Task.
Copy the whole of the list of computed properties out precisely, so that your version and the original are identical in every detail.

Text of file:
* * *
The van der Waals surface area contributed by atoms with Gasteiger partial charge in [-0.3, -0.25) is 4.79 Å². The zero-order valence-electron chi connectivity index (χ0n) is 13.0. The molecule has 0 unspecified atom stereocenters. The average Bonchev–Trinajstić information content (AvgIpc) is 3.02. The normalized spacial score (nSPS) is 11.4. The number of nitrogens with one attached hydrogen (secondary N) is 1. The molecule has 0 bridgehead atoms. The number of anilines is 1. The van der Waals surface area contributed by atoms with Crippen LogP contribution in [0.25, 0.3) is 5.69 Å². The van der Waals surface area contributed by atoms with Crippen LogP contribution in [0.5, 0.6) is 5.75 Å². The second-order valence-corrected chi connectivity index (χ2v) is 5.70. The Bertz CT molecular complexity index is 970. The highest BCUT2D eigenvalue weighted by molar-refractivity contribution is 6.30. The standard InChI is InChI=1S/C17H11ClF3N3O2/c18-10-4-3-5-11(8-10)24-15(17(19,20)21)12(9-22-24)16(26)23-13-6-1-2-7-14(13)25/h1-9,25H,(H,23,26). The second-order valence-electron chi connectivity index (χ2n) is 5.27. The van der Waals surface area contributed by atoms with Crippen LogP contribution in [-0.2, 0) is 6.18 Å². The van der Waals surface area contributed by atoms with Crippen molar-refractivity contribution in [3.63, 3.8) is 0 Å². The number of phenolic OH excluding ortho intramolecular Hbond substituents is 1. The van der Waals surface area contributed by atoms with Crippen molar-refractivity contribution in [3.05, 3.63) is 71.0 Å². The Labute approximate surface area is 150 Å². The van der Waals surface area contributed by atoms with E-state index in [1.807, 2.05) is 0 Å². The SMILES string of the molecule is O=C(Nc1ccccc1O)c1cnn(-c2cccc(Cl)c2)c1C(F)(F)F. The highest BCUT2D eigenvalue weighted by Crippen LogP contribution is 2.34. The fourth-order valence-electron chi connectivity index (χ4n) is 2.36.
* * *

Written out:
The van der Waals surface area contributed by atoms with Gasteiger partial charge in [-0.3, -0.25) is 4.79 Å². The zero-order valence-electron chi connectivity index (χ0n) is 13.0. The molecule has 0 unspecified atom stereocenters. The average Bonchev–Trinajstić information content (AvgIpc) is 3.02. The normalized spacial score (nSPS) is 11.4. The number of nitrogens with one attached hydrogen (secondary N) is 1. The molecule has 0 bridgehead atoms. The number of anilines is 1. The van der Waals surface area contributed by atoms with Crippen LogP contribution in [0.25, 0.3) is 5.69 Å². The van der Waals surface area contributed by atoms with Crippen LogP contribution in [0.5, 0.6) is 5.75 Å². The second-order valence-corrected chi connectivity index (χ2v) is 5.70. The Bertz CT molecular complexity index is 970. The highest BCUT2D eigenvalue weighted by molar-refractivity contribution is 6.30. The standard InChI is InChI=1S/C17H11ClF3N3O2/c18-10-4-3-5-11(8-10)24-15(17(19,20)21)12(9-22-24)16(26)23-13-6-1-2-7-14(13)25/h1-9,25H,(H,23,26). The second-order valence-electron chi connectivity index (χ2n) is 5.27. The van der Waals surface area contributed by atoms with Crippen LogP contribution in [-0.2, 0) is 6.18 Å². The van der Waals surface area contributed by atoms with Crippen molar-refractivity contribution in [3.63, 3.8) is 0 Å². The number of phenolic OH excluding ortho intramolecular Hbond substituents is 1. The van der Waals surface area contributed by atoms with Crippen molar-refractivity contribution in [3.05, 3.63) is 71.0 Å². The Labute approximate surface area is 150 Å². The van der Waals surface area contributed by atoms with E-state index in [1.807, 2.05) is 0 Å². The SMILES string of the molecule is O=C(Nc1ccccc1O)c1cnn(-c2cccc(Cl)c2)c1C(F)(F)F. The highest BCUT2D eigenvalue weighted by Crippen LogP contribution is 2.34. The fourth-order valence-electron chi connectivity index (χ4n) is 2.36.